How long this boom will last and what levels the extraction will reach depends on the ultimately recoverable volumes of the shale gas, but specific estimates of its magnitude have already been revised both up and down. Biennial assessments of technically recoverable natural gas endowment remained fairly steady between 1990 and 2004, but the total rose by 70 percent in 2010 and the latest (2013) appraisal by the Potential Gas Committee pushed the remaining potential gas resources another 25 percent higher, with shale gas accounting for 45 percent of that total. The shale gas is produced both in non-associated form (from formations containing just gas and natural gas liquids, as is the case in Marcellus shale in the Northeast) and as gas associated with crude (dissolved in the liquid, as is the case in Bakken shale).

For the past three years the best estimate offered by the Energy Information Administration had 64 percent of all of the country’s technically recoverable shale oil resources in California’s Monterey shale — but in May 2014 a revised estimate cut that total by 96 percent. While this huge accounting shift will have hardly any impact on shale and oil and gas output in the next few years, the long-term consequences are unclear. Future technical advances (making more oil and gas recoverable even under more taxing Monterey conditions) may cut the size of the announced reduction, or its extent may be confirmed as costs and production circumstances (lack of water supplies for fracking amid California’s chronic droughts) may leave most of the Monterey shale hydrocarbons in place.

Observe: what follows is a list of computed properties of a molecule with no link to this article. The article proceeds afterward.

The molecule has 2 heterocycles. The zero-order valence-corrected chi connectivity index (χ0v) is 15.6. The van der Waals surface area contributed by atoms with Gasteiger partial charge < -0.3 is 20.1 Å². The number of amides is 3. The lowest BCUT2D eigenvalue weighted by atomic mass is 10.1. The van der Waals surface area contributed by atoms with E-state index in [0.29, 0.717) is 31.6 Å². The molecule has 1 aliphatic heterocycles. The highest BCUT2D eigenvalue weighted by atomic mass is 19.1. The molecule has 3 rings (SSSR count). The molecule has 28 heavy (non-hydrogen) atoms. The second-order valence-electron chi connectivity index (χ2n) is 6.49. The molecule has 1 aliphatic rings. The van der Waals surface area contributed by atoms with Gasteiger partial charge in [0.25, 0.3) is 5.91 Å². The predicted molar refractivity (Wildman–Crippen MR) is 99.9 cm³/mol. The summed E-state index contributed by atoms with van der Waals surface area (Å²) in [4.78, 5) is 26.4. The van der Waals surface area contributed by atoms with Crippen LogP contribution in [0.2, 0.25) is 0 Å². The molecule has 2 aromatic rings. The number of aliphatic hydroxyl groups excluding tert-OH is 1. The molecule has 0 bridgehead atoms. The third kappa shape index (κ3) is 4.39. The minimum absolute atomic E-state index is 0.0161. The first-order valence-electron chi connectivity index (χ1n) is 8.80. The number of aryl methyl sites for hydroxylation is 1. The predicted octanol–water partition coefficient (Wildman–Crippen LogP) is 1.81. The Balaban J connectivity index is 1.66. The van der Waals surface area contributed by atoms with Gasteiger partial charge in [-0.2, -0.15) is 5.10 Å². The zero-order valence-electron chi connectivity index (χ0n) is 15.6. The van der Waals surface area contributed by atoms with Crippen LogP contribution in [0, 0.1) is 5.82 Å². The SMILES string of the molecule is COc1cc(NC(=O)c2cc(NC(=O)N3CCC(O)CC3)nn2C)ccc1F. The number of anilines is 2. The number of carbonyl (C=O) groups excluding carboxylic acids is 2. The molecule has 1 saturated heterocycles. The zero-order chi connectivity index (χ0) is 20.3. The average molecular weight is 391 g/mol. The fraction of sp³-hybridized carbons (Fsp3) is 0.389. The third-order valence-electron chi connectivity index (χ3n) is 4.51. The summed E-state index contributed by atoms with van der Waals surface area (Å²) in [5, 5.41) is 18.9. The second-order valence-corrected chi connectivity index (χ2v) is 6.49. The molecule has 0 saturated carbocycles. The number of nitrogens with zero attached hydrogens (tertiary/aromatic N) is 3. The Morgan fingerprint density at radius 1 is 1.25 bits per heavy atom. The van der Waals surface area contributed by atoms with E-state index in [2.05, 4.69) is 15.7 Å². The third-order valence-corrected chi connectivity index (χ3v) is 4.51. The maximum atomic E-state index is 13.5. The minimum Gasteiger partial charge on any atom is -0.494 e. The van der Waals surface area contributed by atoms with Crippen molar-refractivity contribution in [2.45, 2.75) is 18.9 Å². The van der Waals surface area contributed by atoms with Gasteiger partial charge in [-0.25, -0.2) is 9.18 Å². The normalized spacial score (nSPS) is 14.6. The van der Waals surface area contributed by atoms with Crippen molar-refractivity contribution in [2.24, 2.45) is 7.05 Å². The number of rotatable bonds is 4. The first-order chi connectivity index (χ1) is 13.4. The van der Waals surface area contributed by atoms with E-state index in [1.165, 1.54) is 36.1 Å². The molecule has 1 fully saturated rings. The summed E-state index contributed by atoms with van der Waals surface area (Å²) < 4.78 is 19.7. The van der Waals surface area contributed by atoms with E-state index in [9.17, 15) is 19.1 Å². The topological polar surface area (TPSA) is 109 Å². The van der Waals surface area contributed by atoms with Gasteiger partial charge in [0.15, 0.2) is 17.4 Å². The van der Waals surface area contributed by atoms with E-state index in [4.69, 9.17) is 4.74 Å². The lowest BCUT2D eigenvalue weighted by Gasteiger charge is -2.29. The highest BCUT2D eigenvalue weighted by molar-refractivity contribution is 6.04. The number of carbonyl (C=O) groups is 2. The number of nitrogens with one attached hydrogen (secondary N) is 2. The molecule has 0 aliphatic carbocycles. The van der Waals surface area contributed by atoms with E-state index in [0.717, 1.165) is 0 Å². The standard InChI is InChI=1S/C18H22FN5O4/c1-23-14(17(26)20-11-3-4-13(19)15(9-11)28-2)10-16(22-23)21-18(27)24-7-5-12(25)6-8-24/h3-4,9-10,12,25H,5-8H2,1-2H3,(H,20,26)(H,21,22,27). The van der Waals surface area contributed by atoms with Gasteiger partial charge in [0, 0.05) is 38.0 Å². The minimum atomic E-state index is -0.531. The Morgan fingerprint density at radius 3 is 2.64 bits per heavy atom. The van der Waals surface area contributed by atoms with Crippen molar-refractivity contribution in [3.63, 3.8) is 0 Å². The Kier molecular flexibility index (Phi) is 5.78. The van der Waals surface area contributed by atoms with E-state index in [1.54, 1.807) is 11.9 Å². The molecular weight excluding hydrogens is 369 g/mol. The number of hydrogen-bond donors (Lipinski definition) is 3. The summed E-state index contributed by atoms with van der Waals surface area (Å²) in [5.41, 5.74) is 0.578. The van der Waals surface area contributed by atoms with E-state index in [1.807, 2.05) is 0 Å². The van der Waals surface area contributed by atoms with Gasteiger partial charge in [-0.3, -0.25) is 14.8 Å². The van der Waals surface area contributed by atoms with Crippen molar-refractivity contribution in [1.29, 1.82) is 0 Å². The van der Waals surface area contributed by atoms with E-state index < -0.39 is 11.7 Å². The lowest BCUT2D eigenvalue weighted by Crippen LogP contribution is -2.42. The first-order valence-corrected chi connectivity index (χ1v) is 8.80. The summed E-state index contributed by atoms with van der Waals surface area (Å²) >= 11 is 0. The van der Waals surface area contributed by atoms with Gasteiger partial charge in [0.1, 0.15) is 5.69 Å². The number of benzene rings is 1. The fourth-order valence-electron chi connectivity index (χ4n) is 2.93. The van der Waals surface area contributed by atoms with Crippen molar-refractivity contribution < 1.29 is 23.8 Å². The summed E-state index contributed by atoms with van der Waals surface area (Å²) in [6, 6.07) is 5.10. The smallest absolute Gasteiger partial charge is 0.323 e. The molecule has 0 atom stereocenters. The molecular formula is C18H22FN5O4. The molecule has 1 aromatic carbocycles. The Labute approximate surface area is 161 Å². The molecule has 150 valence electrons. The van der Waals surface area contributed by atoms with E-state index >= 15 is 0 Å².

Dreams of potential benefits are, as befits a gaseous substance, properly inflated.

Arguing about specific numbers at what is still an early stage of shale gas development is counterproductive; appreciating the tentative nature of shale resource appraisals is imperative. Even conservative assessments of America’s shale gas reserves make the continuation of relatively low prices highly probable but not inevitable. We should not deny the already manifest benefits of inexpensive natural gas, nor should we claim that the prices will stay very low, or keep declining, for years to come or that technically recoverable reserves will move only upwards.

External consequences are equally uncertain. Rapid expansion of shale gas extraction leaves room for exports: of the two U.S. neighbors, only Mexico will need some gas imports, and hence most of the fuel will have to be exported as trans-oceanic shipments of liquefied natural gas (LNG), whose production (in large liquefaction plants) and transportation (in specialized tankers) requires large up-front infrastructural investment. But arguing that these high costs will preclude truly large-scale U.S. exports of LNG is no less questionable than to maintain that America’s LNG will soon be a major tool of global strategic re-alignment.